By Ken Costa
I recall sitting with my immediate boss in a lunchroom overlooking London Bridge. I was working for one of the leading global financial institutions as the deal maker for new transactions. It was that time of the year so many of us love and hate: the end-of-year performance review.
I looked across the City of London, imagining the centuries of trade and commercial activity that had taken place in what is still the greatest financial center in the world. I remembered that the coat of arms of the City—Domine dirige nos (“Lord guide us”)—tells the story of a history of dependence on God. The merchants and bankers, the coffee traders and gold dealers, the insurance companies and guilds of the past all had sought God’s guidance. My boss asked me what my objectives were, what I was expecting to achieve, and what I wanted out of life and my job. I said that what I really wanted to do with my life was to make Jesus Christ known to our generation. Ultimately that was what motivated me: to seek his guidance on all aspects of my day-to-day banking work, just as the City fathers, dealers, and merchants had over the centuries. My boss could not have looked more confused and stuck for words partly because we were doing a compensation review and the idea of mixing God and money unsettled him. He wanted to deal with my past performance, the bank’s current objectives, and my prospects for the next year. Of course, I was also ready for that discussion and was well versed in the arguments for why my achievements of the last year should be properly rewarded. But I couldn’t help but respond authentically to his question, “What do you want?”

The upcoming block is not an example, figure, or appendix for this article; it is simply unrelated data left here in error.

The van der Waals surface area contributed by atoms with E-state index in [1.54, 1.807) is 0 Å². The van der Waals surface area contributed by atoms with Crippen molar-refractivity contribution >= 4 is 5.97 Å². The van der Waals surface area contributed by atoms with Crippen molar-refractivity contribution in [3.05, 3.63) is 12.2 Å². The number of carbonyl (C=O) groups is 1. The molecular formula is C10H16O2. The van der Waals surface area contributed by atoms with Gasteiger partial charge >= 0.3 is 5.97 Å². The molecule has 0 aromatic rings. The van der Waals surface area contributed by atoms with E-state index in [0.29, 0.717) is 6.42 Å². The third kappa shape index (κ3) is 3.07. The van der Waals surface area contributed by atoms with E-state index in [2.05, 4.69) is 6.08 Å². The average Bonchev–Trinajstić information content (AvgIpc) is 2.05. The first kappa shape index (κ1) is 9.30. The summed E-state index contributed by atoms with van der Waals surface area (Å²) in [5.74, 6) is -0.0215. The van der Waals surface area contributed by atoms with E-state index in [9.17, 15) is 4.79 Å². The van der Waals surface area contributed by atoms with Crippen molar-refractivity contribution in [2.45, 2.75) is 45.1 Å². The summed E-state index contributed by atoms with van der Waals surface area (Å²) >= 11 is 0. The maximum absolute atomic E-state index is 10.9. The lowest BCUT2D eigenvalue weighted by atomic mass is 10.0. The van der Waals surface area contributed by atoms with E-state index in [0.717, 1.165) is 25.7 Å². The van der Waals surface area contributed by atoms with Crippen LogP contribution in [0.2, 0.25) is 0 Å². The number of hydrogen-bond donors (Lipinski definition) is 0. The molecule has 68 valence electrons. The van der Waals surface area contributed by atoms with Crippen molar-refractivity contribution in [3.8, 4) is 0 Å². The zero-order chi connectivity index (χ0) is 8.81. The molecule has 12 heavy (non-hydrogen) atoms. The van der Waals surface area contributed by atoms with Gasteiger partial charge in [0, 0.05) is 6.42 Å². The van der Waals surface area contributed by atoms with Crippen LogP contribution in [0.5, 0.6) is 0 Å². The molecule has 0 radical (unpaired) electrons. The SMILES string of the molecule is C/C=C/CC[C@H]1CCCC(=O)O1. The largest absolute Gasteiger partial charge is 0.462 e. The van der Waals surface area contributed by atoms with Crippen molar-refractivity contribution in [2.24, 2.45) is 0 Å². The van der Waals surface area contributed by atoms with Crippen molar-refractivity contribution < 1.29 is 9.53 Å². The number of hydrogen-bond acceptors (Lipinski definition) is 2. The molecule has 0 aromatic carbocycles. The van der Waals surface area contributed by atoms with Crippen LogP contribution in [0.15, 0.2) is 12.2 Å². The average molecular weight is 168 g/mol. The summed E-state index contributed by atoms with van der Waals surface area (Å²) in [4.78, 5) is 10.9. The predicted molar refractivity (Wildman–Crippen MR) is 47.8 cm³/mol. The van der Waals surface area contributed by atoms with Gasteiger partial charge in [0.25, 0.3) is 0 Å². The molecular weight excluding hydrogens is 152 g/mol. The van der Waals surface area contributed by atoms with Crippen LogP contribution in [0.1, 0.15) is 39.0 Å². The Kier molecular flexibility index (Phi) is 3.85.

Very often, when Jesus asks that question, we have no idea what the exact answer is. But our immediate response should nevertheless be, I want to hang out with you. I want to find out more about you. I want to be regarded as part of the family that meets in your home in exactly the same way as the invitation was extended to those two disciples. Because I know that in hanging out with you and getting to know you, what I truly want for my life will become clear.
John used the word meno 33 times in his gospel. The English translation is ‘abiding with’, staying connected’ and ‘resting in’. The key to making the best of your life, the key to discovering your calling is to be with Jesus. As you stay with Him, you find out more about what he has in store for you. He knows your passions, your fears, and the deepest desires of your heart. As with Peter, Jesus knows your name. As with Nathaniel, he knows your nature. As with Philip, he knows your uncertainty.
Jesus knows who we are. But he also knows who we are becoming. He has a vested interest in seeing us flourish in the future. One for the great joys of reading the New Testametn is seeing how these flawed, fallible, and lost disciples grew into their calling, transforming from wandering fishermen into the founders of the early church through the empowering presence of Jesus and the Holy Spirity. And it all started with that first question, that first encounter: ‘what do you want?’
By Ken Costa